1) The prevalence of FIRS was 28.9% (44/152); 2) fetuses with FIRS had a higher median corrected WBC and corrected neutrophil count than those without FIRS (WBC median 1.4; range 0.3–5.6 vs. median 1.1; range 0.4–2.9 p=0.001; neutrophils median 3.6; range 0.1–57.5 vs. median 1.8; range 0.2–13.9 p<0.001); 3) neutrophilia (defined as a neutrophil count >95th centile of gestational age) was significantly more common in fetuses with FIRS than in those without FIRS [71% (30/42) vs. 35% (37/105); p<0 001]; 4) more than two thirds of fetuses with FIRS had neutrophilia, while neutropenia was present in only 4.8% (2/42); 5) FIRS was not associated with detectable changes in hemoglobin concentration, platelet, lymphocyte, monocyte, basophil or eosinophil counts and; 6) fetuses with FIRS had a median corrected NRBC count higher than those without FIRS. However, the difference did not reach statistical significance (NRBC median 0.07; range 0–1.3 vs. median 0.04; range 0–2.3 p=0.06);
The hematological response of the human fetus with FIRS is characterized by significant changes in the total white blood cell and neutrophil counts. The NRBC count in fetuses with FIRS tends to be higher than fetuses without FIRS.
FIRS; preterm labor; preterm PROM; cordocentesis; neutrophil; nucleated red blood cells; infection; hypoxia; neutrophilia; neutropenia; white blood cell count
Chronic inflammation and oxidative stress are associated with health and the disease status. The objective of the present study was to investigate the association among white blood cell (WBC) counts, neutrophil counts as a WBC subpopulation, and diacron reactive oxygen metabolites (d-ROMs) levels in an asymptomatic population.
The clinical data, including general cardiovascular risk variables and high-sensitivity C-reactive protein (hs-CRP), were collected from 100 female subjects (mean age, 62 years) in outpatient clinics. The correlation of the d-ROMs with hs-CRP, WBC, and neutrophil counts was examined.
The mean/median levels were WBC counts 5.9 × 109/L, neutrophil counts 3.6 × 109/L, hs-CRP 0.06 mg/dL, and d-ROMs 359 CURR U. A simple correlation analysis showed a significant positive correlation of the d-ROMs with the WBC counts, neutrophil counts, or hs-CRP levels. The correlation between d-ROMs and neutrophil counts (β = 0.22, P < 0.05), as well as that between d-ROMs and hs-CRP (β = 0.28, P < 0.01), remained significant and independent in a multiple linear regression analysis adjusted for other variables. A multiple linear regression analysis showed that WBC counts had only a positive correlation tendency to the d-ROMs.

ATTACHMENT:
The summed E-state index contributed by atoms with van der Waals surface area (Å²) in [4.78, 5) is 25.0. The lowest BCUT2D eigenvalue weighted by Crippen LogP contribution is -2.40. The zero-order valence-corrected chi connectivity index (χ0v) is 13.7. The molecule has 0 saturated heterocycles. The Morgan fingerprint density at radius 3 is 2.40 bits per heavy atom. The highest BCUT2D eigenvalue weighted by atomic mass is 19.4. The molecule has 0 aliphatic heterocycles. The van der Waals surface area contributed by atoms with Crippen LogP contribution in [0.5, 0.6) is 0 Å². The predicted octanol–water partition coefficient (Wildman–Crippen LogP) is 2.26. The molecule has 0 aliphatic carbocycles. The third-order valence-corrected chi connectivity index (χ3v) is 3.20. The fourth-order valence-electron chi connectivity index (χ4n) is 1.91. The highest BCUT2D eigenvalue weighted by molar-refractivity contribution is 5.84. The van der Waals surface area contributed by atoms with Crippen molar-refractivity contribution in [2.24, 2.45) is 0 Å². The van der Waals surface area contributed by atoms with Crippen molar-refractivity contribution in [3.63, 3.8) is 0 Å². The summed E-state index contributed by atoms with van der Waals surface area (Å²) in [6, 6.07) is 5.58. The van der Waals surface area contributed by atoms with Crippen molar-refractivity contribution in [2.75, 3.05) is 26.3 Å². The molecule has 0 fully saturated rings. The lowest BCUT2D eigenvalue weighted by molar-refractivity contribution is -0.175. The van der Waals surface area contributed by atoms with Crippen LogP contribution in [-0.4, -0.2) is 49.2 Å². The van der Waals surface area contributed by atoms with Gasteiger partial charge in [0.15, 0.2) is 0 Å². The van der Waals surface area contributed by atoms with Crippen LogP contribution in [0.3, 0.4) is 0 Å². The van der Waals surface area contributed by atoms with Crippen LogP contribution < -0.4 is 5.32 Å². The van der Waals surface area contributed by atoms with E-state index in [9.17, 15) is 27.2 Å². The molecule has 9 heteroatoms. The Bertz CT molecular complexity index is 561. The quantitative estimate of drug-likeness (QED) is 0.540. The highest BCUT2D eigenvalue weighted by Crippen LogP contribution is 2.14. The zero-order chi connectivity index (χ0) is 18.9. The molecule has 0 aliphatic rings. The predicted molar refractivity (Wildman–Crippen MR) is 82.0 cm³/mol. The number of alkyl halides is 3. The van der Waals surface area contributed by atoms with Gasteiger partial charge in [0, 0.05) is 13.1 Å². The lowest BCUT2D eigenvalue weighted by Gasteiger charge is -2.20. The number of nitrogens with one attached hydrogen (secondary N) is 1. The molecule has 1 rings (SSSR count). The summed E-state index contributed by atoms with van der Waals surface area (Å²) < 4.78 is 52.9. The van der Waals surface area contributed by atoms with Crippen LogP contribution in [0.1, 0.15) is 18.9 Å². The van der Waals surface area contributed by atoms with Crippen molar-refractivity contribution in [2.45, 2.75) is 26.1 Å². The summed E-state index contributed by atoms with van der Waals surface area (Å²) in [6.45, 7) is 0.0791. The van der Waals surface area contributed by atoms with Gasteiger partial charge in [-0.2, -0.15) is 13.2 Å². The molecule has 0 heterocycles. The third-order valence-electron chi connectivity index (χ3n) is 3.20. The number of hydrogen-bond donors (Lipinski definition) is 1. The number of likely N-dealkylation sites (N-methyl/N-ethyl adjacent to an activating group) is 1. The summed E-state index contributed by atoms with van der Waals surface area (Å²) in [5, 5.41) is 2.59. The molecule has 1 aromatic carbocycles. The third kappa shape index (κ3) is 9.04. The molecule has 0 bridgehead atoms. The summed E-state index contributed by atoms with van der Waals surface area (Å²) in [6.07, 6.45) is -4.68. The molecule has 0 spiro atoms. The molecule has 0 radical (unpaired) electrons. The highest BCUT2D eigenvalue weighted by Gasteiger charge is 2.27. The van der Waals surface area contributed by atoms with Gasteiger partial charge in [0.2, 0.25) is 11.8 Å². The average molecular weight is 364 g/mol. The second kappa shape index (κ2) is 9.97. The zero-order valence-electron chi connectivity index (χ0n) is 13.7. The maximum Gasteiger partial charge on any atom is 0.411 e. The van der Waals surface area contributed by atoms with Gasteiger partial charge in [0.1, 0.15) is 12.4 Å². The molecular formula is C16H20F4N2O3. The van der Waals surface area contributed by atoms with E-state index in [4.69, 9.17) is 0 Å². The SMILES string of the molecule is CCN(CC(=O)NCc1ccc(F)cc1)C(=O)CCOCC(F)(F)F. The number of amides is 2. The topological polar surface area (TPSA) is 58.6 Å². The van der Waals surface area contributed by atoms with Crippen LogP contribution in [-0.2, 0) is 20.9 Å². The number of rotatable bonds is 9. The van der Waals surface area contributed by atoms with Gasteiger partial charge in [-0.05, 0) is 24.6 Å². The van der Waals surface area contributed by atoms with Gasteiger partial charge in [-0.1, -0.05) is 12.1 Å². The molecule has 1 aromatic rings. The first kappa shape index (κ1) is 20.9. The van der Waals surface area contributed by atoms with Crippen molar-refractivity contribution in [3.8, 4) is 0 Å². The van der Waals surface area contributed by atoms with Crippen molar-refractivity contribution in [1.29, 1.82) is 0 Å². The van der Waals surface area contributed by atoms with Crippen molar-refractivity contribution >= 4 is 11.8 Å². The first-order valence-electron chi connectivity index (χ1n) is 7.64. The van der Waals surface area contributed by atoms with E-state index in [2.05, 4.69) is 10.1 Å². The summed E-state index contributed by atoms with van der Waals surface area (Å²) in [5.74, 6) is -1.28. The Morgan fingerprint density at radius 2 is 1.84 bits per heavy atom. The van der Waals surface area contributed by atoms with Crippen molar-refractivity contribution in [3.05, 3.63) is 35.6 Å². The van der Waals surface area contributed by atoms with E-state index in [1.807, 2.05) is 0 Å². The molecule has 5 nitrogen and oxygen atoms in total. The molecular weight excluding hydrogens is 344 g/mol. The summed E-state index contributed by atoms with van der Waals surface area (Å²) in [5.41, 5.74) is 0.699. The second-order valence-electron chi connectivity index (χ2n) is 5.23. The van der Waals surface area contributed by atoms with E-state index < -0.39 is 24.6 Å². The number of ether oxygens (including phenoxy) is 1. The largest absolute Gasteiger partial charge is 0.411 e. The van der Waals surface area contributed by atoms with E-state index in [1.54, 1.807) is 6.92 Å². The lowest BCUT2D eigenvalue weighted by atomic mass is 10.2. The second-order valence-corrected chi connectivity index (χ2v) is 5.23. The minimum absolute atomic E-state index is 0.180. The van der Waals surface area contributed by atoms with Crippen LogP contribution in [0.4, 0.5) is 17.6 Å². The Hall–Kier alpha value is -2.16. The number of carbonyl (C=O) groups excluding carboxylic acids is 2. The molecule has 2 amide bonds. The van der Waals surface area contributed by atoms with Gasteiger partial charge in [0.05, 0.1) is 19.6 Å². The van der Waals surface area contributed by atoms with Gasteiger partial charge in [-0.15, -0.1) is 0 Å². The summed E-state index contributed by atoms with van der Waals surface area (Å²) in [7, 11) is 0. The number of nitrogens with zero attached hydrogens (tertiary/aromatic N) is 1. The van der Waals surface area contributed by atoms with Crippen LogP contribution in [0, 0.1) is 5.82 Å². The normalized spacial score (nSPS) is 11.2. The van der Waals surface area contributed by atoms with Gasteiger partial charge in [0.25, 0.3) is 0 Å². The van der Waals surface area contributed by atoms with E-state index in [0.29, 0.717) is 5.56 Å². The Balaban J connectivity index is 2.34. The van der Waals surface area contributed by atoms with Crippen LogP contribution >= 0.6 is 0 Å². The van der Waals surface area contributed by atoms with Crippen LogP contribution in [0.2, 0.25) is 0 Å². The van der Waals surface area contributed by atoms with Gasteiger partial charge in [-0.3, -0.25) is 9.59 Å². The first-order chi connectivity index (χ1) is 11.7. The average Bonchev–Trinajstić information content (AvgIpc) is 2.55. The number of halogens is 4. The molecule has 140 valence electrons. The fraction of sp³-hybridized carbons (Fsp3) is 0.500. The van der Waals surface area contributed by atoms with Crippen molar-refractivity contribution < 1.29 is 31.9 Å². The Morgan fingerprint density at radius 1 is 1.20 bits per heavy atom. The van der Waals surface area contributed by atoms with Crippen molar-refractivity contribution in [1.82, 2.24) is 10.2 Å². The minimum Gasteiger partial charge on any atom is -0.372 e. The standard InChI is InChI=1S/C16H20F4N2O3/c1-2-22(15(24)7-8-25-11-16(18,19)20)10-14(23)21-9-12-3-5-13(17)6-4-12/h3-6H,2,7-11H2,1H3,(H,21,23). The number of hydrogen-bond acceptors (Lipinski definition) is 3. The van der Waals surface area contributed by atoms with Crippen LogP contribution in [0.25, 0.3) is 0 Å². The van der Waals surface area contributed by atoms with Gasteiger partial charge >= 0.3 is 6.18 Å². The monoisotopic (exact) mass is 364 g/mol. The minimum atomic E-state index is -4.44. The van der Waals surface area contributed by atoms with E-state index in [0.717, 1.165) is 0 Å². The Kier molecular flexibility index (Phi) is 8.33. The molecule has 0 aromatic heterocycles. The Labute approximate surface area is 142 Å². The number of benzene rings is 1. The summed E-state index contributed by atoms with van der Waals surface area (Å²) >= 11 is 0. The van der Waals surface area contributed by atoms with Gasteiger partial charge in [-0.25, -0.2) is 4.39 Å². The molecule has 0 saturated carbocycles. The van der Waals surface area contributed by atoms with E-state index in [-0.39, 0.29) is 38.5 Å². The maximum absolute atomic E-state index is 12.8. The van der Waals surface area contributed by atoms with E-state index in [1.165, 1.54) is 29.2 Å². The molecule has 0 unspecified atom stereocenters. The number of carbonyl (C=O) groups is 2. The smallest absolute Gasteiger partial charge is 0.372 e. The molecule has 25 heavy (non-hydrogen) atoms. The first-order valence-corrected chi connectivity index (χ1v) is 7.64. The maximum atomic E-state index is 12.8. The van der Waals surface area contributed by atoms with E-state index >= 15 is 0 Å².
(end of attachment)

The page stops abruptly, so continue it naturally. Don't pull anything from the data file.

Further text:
Neutrophils may be slightly but more involved in the oxidative stress status, as assessed by d-ROMs, in comparison to the overall WBC. Further studies are needed to clarify the biologic mechanism(s) of the observed relationship.
C-reactive protein; inflammation; leukocyte; neutrophil; oxidative stress
Higher white blood cell (WBC) count is associated with impaired endothelium-dependent vasodilation. However, the influence of higher WBC count on endothelin (ET)-1 vasoconstrictor activity is currently unknown. We tested the hypothesis that adults with elevated WBC count demonstrate enhanced ET-1 system activity.
Thirty-four healthy adults were studied: 17 with WBC count < 5.0 × 109 cells/L (lower WBC; 9M/8F; age: 53 ± 2 yr) and 17 with WBC count > 5.0 × 109 cells/L (higher WBC; 10M/7F; 54 ± 3 yr). Forearm blood flow (FBF) responses to intra-brachial infusion of ET-1 (5 pmol/min for 20 min) and selective ETA receptor blockade (BQ-123; 100 nmol/min for 60 min) were measured by venous occlusion plethysmography.